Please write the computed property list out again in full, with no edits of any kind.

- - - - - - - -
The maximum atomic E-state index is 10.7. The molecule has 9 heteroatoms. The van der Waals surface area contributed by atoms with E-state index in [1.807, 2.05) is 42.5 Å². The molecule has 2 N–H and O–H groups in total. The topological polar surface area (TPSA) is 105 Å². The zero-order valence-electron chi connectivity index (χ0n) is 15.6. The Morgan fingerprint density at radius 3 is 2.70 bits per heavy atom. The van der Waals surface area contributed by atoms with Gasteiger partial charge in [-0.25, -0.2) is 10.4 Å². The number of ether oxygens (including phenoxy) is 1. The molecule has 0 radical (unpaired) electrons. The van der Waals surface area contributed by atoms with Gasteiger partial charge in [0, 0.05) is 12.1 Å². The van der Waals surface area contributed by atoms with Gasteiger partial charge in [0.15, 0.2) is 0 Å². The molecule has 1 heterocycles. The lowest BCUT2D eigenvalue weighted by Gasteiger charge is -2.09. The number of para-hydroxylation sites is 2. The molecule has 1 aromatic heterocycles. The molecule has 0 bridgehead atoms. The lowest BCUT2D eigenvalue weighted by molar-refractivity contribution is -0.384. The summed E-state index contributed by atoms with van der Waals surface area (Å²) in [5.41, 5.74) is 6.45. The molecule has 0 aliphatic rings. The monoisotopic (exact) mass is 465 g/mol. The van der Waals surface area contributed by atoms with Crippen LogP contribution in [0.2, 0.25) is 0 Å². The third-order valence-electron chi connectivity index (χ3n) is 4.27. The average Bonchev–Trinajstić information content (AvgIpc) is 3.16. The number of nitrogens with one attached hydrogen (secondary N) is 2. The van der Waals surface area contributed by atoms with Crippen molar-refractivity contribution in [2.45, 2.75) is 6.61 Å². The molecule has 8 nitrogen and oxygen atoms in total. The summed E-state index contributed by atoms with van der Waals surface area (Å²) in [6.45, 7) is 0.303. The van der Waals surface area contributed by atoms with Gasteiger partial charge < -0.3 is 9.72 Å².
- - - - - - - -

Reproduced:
The maximum atomic E-state index is 10.7. The molecule has 9 heteroatoms. The van der Waals surface area contributed by atoms with E-state index in [1.807, 2.05) is 42.5 Å². The molecule has 2 N–H and O–H groups in total. The topological polar surface area (TPSA) is 105 Å². The zero-order valence-electron chi connectivity index (χ0n) is 15.6. The Morgan fingerprint density at radius 3 is 2.70 bits per heavy atom. The van der Waals surface area contributed by atoms with Gasteiger partial charge in [-0.25, -0.2) is 10.4 Å². The number of ether oxygens (including phenoxy) is 1. The molecule has 0 radical (unpaired) electrons. The van der Waals surface area contributed by atoms with Gasteiger partial charge in [0, 0.05) is 12.1 Å². The van der Waals surface area contributed by atoms with Gasteiger partial charge in [0.15, 0.2) is 0 Å². The molecule has 1 heterocycles. The lowest BCUT2D eigenvalue weighted by Gasteiger charge is -2.09. The number of para-hydroxylation sites is 2. The molecule has 1 aromatic heterocycles. The molecule has 0 bridgehead atoms. The lowest BCUT2D eigenvalue weighted by molar-refractivity contribution is -0.384. The summed E-state index contributed by atoms with van der Waals surface area (Å²) in [5.41, 5.74) is 6.45. The molecule has 0 aliphatic rings. The monoisotopic (exact) mass is 465 g/mol. The van der Waals surface area contributed by atoms with Crippen LogP contribution in [0.2, 0.25) is 0 Å². The third-order valence-electron chi connectivity index (χ3n) is 4.27. The average Bonchev–Trinajstić information content (AvgIpc) is 3.16. The number of nitrogens with one attached hydrogen (secondary N) is 2. The van der Waals surface area contributed by atoms with Crippen molar-refractivity contribution in [2.45, 2.75) is 6.61 Å². The molecule has 8 nitrogen and oxygen atoms in total. The summed E-state index contributed by atoms with van der Waals surface area (Å²) in [6.45, 7) is 0.303. The van der Waals surface area contributed by atoms with Gasteiger partial charge < -0.3 is 9.72 Å².